Defra published its conclusions on its Green Food Project last week. The aims of the project were to “bring together Government, industry and environmental partners to reconcile how we will achieve our goals of improving the environment and increasing food production.” Or, as the Defra press release put it rather more glamorously, “A major study into how Britain’s entire food system must change to keep food affordable without destroying nature, at a time of soaring world population growth.”
The report itself makes interesting reading and the project has undoubtedly got some admirable and ambitious aims, not least when it comes to farmers. Here’s what I mean:
We want to ensure that our business structures, markets and supply chains are operating fairly and effectively to support high levels of growth and sustainability.
That’s really welcome news, not least for the beleaguered dairy farmers fighting to be paid at least the cost of production for their cows’ milk.
But the report and the press release admits that a fair and sustainable food industry is likely to impact on food prices. Here’s just one quote from the report: We also need to be prepared for the effect that changing food commodity prices will have on the affordability of food for the consumer.
It’s right to say that our food needs to become fairer and more sustainable, but we also have to consider what that means for those on low incomes. The number of people having to turn to food banks is already rising. In 2011-12 Trussel Trust food banks fed 128,687 people nationwide, 100% more than the previous year. How might those figures change in years to come if food prices rose?
The report focused principally on what food producers and the food industry could do to make food sustainable and keep it affordable, but many commentators in Leo Hickman’s Eco audit for the Guardian were concerned about the narrowness of this. Of course, broadening out what can be done makes you realise what a huge societal shift we might need.
Sue Dibb of the Food Ethics Council and Clare Oxborrow of Friends of the Earth welcomed the report’s coverage of food consumption and waste but pointed out that we didn’t need necessarily need to increase food production, we just need to ensure it was distributed and used more efficiently.
The Vegan Society (as you’d expect) pointed to the problems caused by our high meat consumption.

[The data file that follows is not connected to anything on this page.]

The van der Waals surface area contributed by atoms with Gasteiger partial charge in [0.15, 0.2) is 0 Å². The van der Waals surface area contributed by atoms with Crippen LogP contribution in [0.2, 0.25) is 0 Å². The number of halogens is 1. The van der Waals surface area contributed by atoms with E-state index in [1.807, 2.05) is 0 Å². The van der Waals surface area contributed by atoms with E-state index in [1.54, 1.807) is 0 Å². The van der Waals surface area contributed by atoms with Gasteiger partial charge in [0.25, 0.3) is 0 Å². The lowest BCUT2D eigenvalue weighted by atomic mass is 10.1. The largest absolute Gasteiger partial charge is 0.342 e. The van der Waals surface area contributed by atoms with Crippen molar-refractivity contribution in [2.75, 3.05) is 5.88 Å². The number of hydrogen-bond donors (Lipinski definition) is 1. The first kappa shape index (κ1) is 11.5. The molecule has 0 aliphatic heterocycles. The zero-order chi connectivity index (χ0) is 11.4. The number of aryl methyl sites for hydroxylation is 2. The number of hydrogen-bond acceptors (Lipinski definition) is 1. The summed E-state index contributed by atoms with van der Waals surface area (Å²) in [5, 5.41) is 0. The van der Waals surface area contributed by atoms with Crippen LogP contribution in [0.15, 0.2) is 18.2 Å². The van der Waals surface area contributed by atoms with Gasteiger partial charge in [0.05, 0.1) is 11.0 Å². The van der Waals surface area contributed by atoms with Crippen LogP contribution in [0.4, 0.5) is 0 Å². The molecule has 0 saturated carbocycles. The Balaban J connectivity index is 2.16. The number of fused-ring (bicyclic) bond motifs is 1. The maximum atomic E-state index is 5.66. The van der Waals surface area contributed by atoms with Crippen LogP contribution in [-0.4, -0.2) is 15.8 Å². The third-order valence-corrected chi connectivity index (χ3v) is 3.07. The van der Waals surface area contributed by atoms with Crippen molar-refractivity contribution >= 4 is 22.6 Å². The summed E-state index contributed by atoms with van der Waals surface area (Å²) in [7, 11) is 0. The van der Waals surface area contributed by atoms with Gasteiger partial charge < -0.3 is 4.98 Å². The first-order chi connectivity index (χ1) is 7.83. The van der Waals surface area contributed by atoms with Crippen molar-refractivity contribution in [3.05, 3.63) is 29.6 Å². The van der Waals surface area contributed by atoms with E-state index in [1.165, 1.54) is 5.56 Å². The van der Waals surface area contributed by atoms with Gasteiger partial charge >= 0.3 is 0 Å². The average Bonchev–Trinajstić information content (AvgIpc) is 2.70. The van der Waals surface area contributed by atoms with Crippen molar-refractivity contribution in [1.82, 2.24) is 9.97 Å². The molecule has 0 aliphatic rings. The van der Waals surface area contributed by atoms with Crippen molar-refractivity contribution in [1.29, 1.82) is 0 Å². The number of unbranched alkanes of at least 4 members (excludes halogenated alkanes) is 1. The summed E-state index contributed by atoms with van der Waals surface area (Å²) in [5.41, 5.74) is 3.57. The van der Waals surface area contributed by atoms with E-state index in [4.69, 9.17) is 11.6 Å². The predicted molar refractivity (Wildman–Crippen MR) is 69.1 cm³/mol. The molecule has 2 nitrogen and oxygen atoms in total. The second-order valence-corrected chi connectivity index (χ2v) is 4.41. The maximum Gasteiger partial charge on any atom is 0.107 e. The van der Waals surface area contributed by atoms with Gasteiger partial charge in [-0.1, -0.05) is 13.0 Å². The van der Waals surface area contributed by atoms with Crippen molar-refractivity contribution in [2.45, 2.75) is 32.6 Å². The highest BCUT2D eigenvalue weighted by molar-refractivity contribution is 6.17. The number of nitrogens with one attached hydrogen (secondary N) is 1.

But perhaps most tellingly of all, were the commentators that pointed out that the food industry might be part of the problem, not the solution.
Jay Rayner pointed out that one major stumbling block to a sustainable industry was the one group not mentioned. There is one word missing from the main conclusions: the word ‘supermarket’ is nowhere to be found…our self-sufficiency in this country has dropped from north of 70% over the past 20 years to just above 50%. One of the main reasons for that is the constant bullying pressure on price by the supermarkets which is forcing farmers to leave the industry. And as dairy farmers know, it isn’t just the supermarkets who “bully” on prices: any large company will.
And the Soil Association had similar concerns about the supply chain. “The other key change is that we start buying more food direct from producers. You can get an organic box delivered to your house, with good quality organic fruit and vegetables, which research by Riverford shows will routinely be around 20% cheaper than the equivalent organic products in all the big supermarkets, and often at a similar price to those supermarkets’ non-organic fruit and veg. This reflects the fact that the farm-gate price of many organic products is often the same as non-organic, but a lot of cost, and presumably profit, seems to get added along the chain before someone picks an organic product off the supermarket shelf.”
So let’s welcome the report and its aims. But let’s also bear in mind that it was looking at how the industry needs to change to become more sustainable. Should we in fact be thinking “outside the box” and to a different way of shopping, cooking and eating and to a completely new type of food industry?